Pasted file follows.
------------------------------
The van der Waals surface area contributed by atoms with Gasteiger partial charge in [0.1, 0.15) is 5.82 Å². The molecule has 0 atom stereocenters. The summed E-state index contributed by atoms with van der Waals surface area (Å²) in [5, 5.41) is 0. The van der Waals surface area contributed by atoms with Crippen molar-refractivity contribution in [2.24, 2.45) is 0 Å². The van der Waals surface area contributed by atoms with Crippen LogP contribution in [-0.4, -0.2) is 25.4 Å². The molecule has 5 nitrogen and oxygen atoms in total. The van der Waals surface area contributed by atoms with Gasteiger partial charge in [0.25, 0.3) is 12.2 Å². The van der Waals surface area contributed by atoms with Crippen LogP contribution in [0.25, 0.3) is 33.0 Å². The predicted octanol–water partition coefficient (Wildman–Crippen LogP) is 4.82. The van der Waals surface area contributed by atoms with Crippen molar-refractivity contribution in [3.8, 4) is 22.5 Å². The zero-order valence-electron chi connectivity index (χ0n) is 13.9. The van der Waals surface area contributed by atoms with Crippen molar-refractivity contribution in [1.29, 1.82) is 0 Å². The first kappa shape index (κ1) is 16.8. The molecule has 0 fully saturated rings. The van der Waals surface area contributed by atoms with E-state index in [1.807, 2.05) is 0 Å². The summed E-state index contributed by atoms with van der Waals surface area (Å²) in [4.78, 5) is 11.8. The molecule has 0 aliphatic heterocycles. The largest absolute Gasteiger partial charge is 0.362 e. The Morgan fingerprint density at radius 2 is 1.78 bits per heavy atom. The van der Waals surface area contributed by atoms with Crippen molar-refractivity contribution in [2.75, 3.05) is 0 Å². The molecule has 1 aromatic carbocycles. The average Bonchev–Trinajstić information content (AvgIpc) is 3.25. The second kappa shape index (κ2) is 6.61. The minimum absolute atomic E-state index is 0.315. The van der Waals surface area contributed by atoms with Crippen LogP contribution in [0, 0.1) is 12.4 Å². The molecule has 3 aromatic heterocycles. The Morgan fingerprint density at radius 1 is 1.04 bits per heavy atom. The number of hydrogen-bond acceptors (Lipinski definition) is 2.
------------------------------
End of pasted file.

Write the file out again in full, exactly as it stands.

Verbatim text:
The van der Waals surface area contributed by atoms with Gasteiger partial charge in [0.1, 0.15) is 5.82 Å². The molecule has 0 atom stereocenters. The summed E-state index contributed by atoms with van der Waals surface area (Å²) in [5, 5.41) is 0. The van der Waals surface area contributed by atoms with Crippen molar-refractivity contribution in [2.24, 2.45) is 0 Å². The van der Waals surface area contributed by atoms with Crippen LogP contribution in [-0.4, -0.2) is 25.4 Å². The molecule has 5 nitrogen and oxygen atoms in total. The van der Waals surface area contributed by atoms with Gasteiger partial charge in [0.25, 0.3) is 12.2 Å². The van der Waals surface area contributed by atoms with Crippen LogP contribution in [0.25, 0.3) is 33.0 Å². The predicted octanol–water partition coefficient (Wildman–Crippen LogP) is 4.82. The van der Waals surface area contributed by atoms with Crippen molar-refractivity contribution in [3.8, 4) is 22.5 Å². The zero-order valence-electron chi connectivity index (χ0n) is 13.9. The van der Waals surface area contributed by atoms with Crippen molar-refractivity contribution in [1.29, 1.82) is 0 Å². The first kappa shape index (κ1) is 16.8. The molecule has 0 fully saturated rings. The van der Waals surface area contributed by atoms with E-state index in [1.807, 2.05) is 0 Å². The summed E-state index contributed by atoms with van der Waals surface area (Å²) in [4.78, 5) is 11.8. The molecule has 0 aliphatic heterocycles. The largest absolute Gasteiger partial charge is 0.362 e. The Morgan fingerprint density at radius 2 is 1.78 bits per heavy atom. The van der Waals surface area contributed by atoms with Crippen molar-refractivity contribution in [2.75, 3.05) is 0 Å². The molecule has 1 aromatic carbocycles. The average Bonchev–Trinajstić information content (AvgIpc) is 3.25. The second kappa shape index (κ2) is 6.61. The minimum absolute atomic E-state index is 0.315. The van der Waals surface area contributed by atoms with Crippen LogP contribution in [0, 0.1) is 12.4 Å². The molecule has 3 aromatic heterocycles. The Morgan fingerprint density at radius 1 is 1.04 bits per heavy atom. The number of hydrogen-bond acceptors (Lipinski definition) is 2.